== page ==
December 6, 2022

The Professional Times

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The Forgotten Campa Cola was Loved by Whole India – What Went Wrong?

As we all know that Campa Cola was one of the most loved and a favourite soft drink of all time during the 80s and 90s period of India.

Do you know that Campa Cola was a drink created by the Pure Drinks Group in the 1970s?

Pure Drinks Group were pioneers in the Indian soft drink industry when they introduced Coca-Cola into India in 1949 and were the sole manufacturers and distributors of Coca-Cola till the 1970s when Coke was asked to leave.

Campa Cola: फिर कोका कोला से मुकाबले की तैयारी में कैंपा कोला - campa cola  revival adds local fizz to indian market | Navbharat Times

The Pure Drinks Group and Campa Beverages Pvt. Ltd. virtually centralized the entire Indian soft drink industry for about 15 years, and then started Campa Cola during the absence of foreign competition. The company would have not been thought that their brand’s slogan was “The Great Indian Taste”, would create an iconic slogan and would be so famous all over India.

It was an appeal to nationalism. It subsequently marketed an orange flavoured drink called Campa Orange, with the logo “Campa” on its bottles. Campa Cola had a strong taste of Cola and was extremely fizzy much like what we get nowadays like Thums up. 

Campa 600 mL, Packaging Type: Shrink Pack, Rs 180 /box INR Agro Private  Limited | ID: 20655635197

A well-thought youth and teens advertising and marketing strategy was carefully carved out keeping in mind its primary target audience – the young Indians. Pure Drinks Group that introduced Campa Cola had shot the advertisement in the Andaman Islands, with a new and fresh youthful vibe with a catchy jingle or slogan. A group of young men and women enjoy the drink on a boat, then dive into the sea and gather around their beach tents with their guitar and the Campa cola by night.

The main theme of the ad was to show the celebration of life by having Campa cola. A print ad for Campa Cola said: “Life is full of Campa Cola times.” Later, Campa also launched orange and lemon-flavoured drinks. The print ad showed a group of children playing with Campa Orange. And of course, how can we forget the tagline “We’re all in it together for the fun of it, for the taste of it,”.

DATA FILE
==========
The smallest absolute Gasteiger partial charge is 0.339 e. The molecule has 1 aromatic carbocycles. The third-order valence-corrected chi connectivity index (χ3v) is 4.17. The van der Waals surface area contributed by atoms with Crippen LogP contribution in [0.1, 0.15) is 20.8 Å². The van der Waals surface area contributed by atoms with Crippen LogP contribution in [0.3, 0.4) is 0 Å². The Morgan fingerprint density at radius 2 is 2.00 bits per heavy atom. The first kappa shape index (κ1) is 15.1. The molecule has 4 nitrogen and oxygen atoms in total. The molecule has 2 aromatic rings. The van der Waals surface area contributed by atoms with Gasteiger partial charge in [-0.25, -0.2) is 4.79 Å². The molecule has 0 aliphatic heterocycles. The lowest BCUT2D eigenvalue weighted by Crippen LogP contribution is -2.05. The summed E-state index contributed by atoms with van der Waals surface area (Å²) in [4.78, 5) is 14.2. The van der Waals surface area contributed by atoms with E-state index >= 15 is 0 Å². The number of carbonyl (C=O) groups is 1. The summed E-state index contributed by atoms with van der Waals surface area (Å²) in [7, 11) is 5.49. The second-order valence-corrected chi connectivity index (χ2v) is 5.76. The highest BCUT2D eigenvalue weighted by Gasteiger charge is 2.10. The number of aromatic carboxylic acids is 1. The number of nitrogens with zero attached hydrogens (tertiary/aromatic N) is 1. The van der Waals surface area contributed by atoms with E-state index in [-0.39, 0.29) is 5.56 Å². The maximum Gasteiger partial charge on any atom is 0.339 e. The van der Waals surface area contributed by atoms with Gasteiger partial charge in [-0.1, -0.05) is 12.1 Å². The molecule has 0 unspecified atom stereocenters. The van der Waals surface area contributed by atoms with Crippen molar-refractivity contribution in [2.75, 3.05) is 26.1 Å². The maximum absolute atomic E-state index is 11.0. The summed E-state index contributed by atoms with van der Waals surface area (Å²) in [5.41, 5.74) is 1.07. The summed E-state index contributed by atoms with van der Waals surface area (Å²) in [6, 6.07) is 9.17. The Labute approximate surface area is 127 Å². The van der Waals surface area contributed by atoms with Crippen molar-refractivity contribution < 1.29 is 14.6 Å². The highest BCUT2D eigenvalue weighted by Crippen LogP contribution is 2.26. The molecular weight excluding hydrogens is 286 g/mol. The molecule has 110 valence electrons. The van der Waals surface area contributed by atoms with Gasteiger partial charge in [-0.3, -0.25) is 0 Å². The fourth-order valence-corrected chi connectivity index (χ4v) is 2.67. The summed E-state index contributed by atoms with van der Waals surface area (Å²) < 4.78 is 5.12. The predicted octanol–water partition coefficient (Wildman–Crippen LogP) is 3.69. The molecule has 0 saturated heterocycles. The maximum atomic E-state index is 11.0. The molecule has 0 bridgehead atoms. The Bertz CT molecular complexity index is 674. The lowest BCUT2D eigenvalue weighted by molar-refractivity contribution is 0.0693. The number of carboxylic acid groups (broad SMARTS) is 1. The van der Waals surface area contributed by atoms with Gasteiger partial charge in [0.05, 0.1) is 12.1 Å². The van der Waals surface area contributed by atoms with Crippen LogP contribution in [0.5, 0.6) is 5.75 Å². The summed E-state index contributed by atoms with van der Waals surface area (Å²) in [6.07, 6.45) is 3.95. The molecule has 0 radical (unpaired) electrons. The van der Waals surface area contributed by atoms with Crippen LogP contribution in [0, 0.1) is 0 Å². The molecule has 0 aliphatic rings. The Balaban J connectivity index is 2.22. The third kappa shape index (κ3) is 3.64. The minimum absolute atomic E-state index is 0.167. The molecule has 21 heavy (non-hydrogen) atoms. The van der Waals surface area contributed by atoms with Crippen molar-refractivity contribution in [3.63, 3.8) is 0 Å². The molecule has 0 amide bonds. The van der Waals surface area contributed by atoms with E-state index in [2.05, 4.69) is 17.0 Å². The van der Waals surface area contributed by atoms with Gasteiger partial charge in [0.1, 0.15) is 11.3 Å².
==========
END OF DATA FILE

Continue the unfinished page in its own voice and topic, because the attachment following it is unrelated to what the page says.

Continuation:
A new cola war started in India in the early 90s. This was when Pepsi tried to enter the Indian market under former Prime Minister Rajiv Gandhi. To smooth the entry, Gandhi even set up the food processing industry. His government said farmers can supply potatoes and tomatoes for Pepsi’s ketchup and chips. Pepsi launched its drink as Lehar Pepsi, in a joint sector company with Punjab Agro. 

ThumsUp co-owner Prakash Chauhan bitterly opposed the entry of Pepsi and the re-entry of Coke. He even claimed the bitter politics and national lobbies against the Campa cola and campaigns by these American corporations in South America, but everything went down in vain. And he eventually sold to Coca-Cola, and Thums Up got a new chance again, to curve up in the Indian market. It was 1993 and India’s economy was not in a good condition and was in their debts and loans.

This also proceeded the decline of Campa cola, Campa Orange, Rush, Goldspot, Limca, Double7, Thrill, Double cola etc in the Indian market. There were the two main, soft drinks with large and heavy factories based in Mumbai (Worli) and Delhi. In 2000–2001, the factory based in Delhi had to close because of their losses. In 2009 a small amount of product was still being bottled in the state of Haryana but the drink was hard to find. It is now relaunched under the same brand name Campa cola available at a few grocery stores. 

And this is how gradually the iconic and the most loved Indian cola brands vanished from the markets of India. But still, it may have been extinct nowadays but the taste of those desi brands can never match by these foreign companies and are still in the hearts of each and every Indian who has drunk that cola. 

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